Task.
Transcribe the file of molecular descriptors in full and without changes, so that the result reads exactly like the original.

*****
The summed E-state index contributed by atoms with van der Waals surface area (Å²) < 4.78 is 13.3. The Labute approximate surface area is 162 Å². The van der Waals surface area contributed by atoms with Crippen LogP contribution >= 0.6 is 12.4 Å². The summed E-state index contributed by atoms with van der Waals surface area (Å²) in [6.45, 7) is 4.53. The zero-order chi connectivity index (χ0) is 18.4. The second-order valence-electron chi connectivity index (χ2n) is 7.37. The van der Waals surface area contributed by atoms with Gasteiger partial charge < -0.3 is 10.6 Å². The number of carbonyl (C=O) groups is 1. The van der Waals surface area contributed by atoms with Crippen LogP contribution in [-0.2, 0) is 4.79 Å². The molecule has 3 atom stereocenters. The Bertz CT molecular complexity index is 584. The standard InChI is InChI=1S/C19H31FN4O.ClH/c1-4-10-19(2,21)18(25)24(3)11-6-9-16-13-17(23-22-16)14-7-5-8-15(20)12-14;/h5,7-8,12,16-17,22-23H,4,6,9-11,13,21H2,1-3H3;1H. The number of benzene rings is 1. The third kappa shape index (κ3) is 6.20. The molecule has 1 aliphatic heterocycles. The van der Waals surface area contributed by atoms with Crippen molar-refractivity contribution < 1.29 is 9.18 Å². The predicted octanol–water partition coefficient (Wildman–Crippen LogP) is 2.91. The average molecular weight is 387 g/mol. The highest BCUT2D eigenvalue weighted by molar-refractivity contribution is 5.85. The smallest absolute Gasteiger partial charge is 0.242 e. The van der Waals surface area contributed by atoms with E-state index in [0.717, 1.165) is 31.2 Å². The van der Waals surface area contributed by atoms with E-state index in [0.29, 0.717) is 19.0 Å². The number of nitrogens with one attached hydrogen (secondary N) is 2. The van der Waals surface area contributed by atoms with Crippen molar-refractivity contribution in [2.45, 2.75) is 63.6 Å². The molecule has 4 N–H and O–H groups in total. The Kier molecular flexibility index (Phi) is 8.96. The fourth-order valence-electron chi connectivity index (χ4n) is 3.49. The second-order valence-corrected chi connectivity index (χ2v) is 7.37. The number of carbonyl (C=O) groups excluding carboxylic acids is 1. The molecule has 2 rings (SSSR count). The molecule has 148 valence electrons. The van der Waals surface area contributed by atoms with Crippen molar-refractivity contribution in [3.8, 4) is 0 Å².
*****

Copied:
The summed E-state index contributed by atoms with van der Waals surface area (Å²) < 4.78 is 13.3. The Labute approximate surface area is 162 Å². The van der Waals surface area contributed by atoms with Crippen LogP contribution >= 0.6 is 12.4 Å². The summed E-state index contributed by atoms with van der Waals surface area (Å²) in [6.45, 7) is 4.53. The zero-order chi connectivity index (χ0) is 18.4. The second-order valence-electron chi connectivity index (χ2n) is 7.37. The van der Waals surface area contributed by atoms with Gasteiger partial charge < -0.3 is 10.6 Å². The number of carbonyl (C=O) groups is 1. The van der Waals surface area contributed by atoms with Crippen LogP contribution in [-0.2, 0) is 4.79 Å². The molecule has 3 atom stereocenters. The Bertz CT molecular complexity index is 584. The standard InChI is InChI=1S/C19H31FN4O.ClH/c1-4-10-19(2,21)18(25)24(3)11-6-9-16-13-17(23-22-16)14-7-5-8-15(20)12-14;/h5,7-8,12,16-17,22-23H,4,6,9-11,13,21H2,1-3H3;1H. The number of benzene rings is 1. The third kappa shape index (κ3) is 6.20. The molecule has 1 aliphatic heterocycles. The van der Waals surface area contributed by atoms with Crippen molar-refractivity contribution < 1.29 is 9.18 Å². The predicted octanol–water partition coefficient (Wildman–Crippen LogP) is 2.91. The average molecular weight is 387 g/mol. The highest BCUT2D eigenvalue weighted by molar-refractivity contribution is 5.85. The smallest absolute Gasteiger partial charge is 0.242 e. The van der Waals surface area contributed by atoms with E-state index in [0.717, 1.165) is 31.2 Å². The van der Waals surface area contributed by atoms with E-state index in [0.29, 0.717) is 19.0 Å². The number of nitrogens with one attached hydrogen (secondary N) is 2. The van der Waals surface area contributed by atoms with Crippen molar-refractivity contribution in [2.45, 2.75) is 63.6 Å². The molecule has 4 N–H and O–H groups in total. The Kier molecular flexibility index (Phi) is 8.96. The fourth-order valence-electron chi connectivity index (χ4n) is 3.49. The second-order valence-corrected chi connectivity index (χ2v) is 7.37. The number of carbonyl (C=O) groups excluding carboxylic acids is 1. The molecule has 2 rings (SSSR count). The molecule has 148 valence electrons. The van der Waals surface area contributed by atoms with Crippen molar-refractivity contribution in [3.8, 4) is 0 Å².